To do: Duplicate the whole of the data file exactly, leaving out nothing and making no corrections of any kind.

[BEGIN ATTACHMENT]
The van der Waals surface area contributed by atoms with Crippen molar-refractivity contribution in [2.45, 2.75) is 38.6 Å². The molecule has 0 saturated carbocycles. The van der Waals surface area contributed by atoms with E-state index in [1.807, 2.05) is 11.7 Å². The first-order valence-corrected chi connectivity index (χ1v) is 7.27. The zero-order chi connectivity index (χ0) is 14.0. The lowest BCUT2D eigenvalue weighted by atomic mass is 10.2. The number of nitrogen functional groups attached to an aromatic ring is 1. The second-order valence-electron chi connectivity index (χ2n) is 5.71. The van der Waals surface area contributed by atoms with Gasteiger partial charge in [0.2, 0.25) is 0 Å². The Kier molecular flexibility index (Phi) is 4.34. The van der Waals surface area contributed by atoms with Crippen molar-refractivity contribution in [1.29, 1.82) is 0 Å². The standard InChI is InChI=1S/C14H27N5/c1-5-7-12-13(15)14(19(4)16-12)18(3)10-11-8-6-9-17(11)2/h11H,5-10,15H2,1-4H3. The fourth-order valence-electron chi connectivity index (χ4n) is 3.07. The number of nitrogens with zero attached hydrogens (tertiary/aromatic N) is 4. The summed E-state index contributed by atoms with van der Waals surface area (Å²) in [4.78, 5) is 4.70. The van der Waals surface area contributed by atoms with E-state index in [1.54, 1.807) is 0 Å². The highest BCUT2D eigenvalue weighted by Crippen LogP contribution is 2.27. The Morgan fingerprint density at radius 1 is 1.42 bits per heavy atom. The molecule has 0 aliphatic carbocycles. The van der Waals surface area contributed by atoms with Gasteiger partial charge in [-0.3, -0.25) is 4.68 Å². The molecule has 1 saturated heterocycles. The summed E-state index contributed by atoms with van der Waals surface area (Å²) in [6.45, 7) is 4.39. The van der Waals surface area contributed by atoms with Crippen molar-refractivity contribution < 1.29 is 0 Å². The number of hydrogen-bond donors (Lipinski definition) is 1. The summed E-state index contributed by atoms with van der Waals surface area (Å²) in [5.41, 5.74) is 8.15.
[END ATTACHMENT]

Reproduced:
The van der Waals surface area contributed by atoms with Crippen molar-refractivity contribution in [2.45, 2.75) is 38.6 Å². The molecule has 0 saturated carbocycles. The van der Waals surface area contributed by atoms with E-state index in [1.807, 2.05) is 11.7 Å². The first-order valence-corrected chi connectivity index (χ1v) is 7.27. The zero-order chi connectivity index (χ0) is 14.0. The lowest BCUT2D eigenvalue weighted by atomic mass is 10.2. The number of nitrogen functional groups attached to an aromatic ring is 1. The second-order valence-electron chi connectivity index (χ2n) is 5.71. The van der Waals surface area contributed by atoms with Gasteiger partial charge in [0.2, 0.25) is 0 Å². The Kier molecular flexibility index (Phi) is 4.34. The van der Waals surface area contributed by atoms with Crippen molar-refractivity contribution in [1.29, 1.82) is 0 Å². The standard InChI is InChI=1S/C14H27N5/c1-5-7-12-13(15)14(19(4)16-12)18(3)10-11-8-6-9-17(11)2/h11H,5-10,15H2,1-4H3. The fourth-order valence-electron chi connectivity index (χ4n) is 3.07. The number of nitrogens with zero attached hydrogens (tertiary/aromatic N) is 4. The summed E-state index contributed by atoms with van der Waals surface area (Å²) in [4.78, 5) is 4.70. The van der Waals surface area contributed by atoms with E-state index in [1.54, 1.807) is 0 Å². The highest BCUT2D eigenvalue weighted by Crippen LogP contribution is 2.27. The Morgan fingerprint density at radius 1 is 1.42 bits per heavy atom. The molecule has 0 aliphatic carbocycles. The van der Waals surface area contributed by atoms with Gasteiger partial charge in [-0.3, -0.25) is 4.68 Å². The molecule has 1 saturated heterocycles. The summed E-state index contributed by atoms with van der Waals surface area (Å²) in [6.45, 7) is 4.39. The van der Waals surface area contributed by atoms with Crippen molar-refractivity contribution < 1.29 is 0 Å². The number of hydrogen-bond donors (Lipinski definition) is 1. The summed E-state index contributed by atoms with van der Waals surface area (Å²) in [5.41, 5.74) is 8.15.